Number of Pregnancies Among Young Hispanic Women Plays Large Part in Rising Teenage Birth Rates in Montgomery County, Md.
The birth rate among females ages 15 to 19 in Montgomery County, Md., which has one of the lowest overall birth rates in the nation, increased by 16% between 2002 and 2005, in large part because of pregnancies among Hispanic teenagers, according to a report presented at a County Council meeting on Thursday, the Washington Post reports. At the same time, the birth rate for women in the age group dropped nationally and statewide.
The report, which was presented to the county's Health and Human Services Committee and Education Committee, found that the birth rate among Hispanics ages 18 and 19 increased by more than 30% in the past 10 years. Birth rates among black teenagers ages 18 and 19 have declined over the past decade and are close to that of white women in the same age group, according to the report.
According to the report, a survey of Hispanic teenagers and adults by the National Campaign to Prevent Teen Pregnancy found that most of the Hispanic community does not consider teen births to be a problem or believe it interferes with the future of the mother. The campaign's survey showed that Hispanic teenagers are less likely to talk with their parents about sex compared with other teenage girls, and advocates said that increasing communication between parents and their children is important. Candace Kattar, executive director of Maryland-based Hispanic not-for-profit Identity, said, "A lot of the teen [Hispanic] moms are actually quite happy to be pregnant as teenagers." Pilar Torres, executive director of Hispanic not-for-profit Centro Familia, said the "whole cultural piece is enormous."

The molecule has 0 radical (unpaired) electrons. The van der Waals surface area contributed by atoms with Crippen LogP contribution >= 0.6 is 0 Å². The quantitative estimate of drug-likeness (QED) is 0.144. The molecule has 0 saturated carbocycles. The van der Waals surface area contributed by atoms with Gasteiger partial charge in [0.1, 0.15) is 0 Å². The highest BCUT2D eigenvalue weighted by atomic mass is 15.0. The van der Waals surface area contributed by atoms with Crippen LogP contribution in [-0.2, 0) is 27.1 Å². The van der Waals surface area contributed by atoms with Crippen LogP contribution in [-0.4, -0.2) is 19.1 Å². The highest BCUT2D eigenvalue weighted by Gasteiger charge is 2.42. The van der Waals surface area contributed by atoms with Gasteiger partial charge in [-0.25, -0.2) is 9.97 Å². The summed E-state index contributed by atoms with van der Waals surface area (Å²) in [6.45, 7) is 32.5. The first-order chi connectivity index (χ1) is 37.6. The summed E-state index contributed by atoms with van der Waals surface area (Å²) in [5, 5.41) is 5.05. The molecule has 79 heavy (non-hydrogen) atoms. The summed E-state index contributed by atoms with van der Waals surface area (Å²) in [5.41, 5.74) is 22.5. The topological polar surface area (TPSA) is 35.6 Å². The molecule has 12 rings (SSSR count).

George Leventhal, chair of the County Council's Health and Human Services Committee, called Kattar's comments "striking," adding, "We make assumptions that these poor, uneducated girls are acting against their own best interest. [Kattar's] point was that some of them were making a decision in what they think is in their own interest." The council plans to continue the discussion in coming months, Leventhal said (Minaya, Washington Post, 7/27).